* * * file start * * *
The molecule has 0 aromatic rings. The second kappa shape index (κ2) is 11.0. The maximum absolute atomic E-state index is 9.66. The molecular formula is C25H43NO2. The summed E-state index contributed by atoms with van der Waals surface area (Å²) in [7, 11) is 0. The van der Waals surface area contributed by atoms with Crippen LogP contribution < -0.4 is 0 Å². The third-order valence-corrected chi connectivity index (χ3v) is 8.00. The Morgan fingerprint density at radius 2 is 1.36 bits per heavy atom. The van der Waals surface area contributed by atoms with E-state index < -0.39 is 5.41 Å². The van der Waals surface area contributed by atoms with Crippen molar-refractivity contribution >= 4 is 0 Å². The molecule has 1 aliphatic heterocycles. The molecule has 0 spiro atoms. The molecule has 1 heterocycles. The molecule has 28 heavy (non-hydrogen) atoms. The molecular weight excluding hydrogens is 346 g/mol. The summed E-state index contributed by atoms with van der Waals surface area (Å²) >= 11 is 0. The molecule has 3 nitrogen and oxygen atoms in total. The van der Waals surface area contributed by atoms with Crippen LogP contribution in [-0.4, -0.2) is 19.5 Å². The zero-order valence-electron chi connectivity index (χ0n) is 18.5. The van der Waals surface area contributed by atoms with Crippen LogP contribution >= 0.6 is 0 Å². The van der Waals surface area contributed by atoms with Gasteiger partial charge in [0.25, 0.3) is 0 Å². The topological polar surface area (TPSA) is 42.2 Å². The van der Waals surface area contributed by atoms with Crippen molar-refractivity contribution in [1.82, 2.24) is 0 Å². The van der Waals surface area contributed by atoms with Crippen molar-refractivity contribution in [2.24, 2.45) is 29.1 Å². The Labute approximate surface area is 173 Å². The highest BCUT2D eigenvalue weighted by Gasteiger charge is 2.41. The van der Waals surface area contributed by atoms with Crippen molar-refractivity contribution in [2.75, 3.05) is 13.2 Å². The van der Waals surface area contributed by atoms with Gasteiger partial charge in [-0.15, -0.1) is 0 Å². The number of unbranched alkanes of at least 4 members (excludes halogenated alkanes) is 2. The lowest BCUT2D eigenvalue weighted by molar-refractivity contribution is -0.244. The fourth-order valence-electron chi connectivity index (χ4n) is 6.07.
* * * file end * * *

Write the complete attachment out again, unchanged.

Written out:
The molecule has 0 aromatic rings. The second kappa shape index (κ2) is 11.0. The maximum absolute atomic E-state index is 9.66. The molecular formula is C25H43NO2. The summed E-state index contributed by atoms with van der Waals surface area (Å²) in [7, 11) is 0. The van der Waals surface area contributed by atoms with Crippen LogP contribution < -0.4 is 0 Å². The third-order valence-corrected chi connectivity index (χ3v) is 8.00. The Morgan fingerprint density at radius 2 is 1.36 bits per heavy atom. The van der Waals surface area contributed by atoms with E-state index < -0.39 is 5.41 Å². The van der Waals surface area contributed by atoms with Crippen molar-refractivity contribution >= 4 is 0 Å². The molecule has 1 aliphatic heterocycles. The molecule has 0 spiro atoms. The molecule has 1 heterocycles. The molecule has 28 heavy (non-hydrogen) atoms. The molecular weight excluding hydrogens is 346 g/mol. The summed E-state index contributed by atoms with van der Waals surface area (Å²) >= 11 is 0. The molecule has 3 nitrogen and oxygen atoms in total. The van der Waals surface area contributed by atoms with Crippen LogP contribution in [-0.4, -0.2) is 19.5 Å². The zero-order valence-electron chi connectivity index (χ0n) is 18.5. The van der Waals surface area contributed by atoms with Crippen LogP contribution >= 0.6 is 0 Å². The van der Waals surface area contributed by atoms with Gasteiger partial charge in [0.25, 0.3) is 0 Å². The topological polar surface area (TPSA) is 42.2 Å². The van der Waals surface area contributed by atoms with Crippen molar-refractivity contribution in [1.82, 2.24) is 0 Å². The van der Waals surface area contributed by atoms with Crippen molar-refractivity contribution in [2.24, 2.45) is 29.1 Å². The Labute approximate surface area is 173 Å². The highest BCUT2D eigenvalue weighted by Gasteiger charge is 2.41. The van der Waals surface area contributed by atoms with Crippen molar-refractivity contribution in [2.75, 3.05) is 13.2 Å². The van der Waals surface area contributed by atoms with Gasteiger partial charge in [-0.15, -0.1) is 0 Å². The number of unbranched alkanes of at least 4 members (excludes halogenated alkanes) is 2. The lowest BCUT2D eigenvalue weighted by molar-refractivity contribution is -0.244. The fourth-order valence-electron chi connectivity index (χ4n) is 6.07.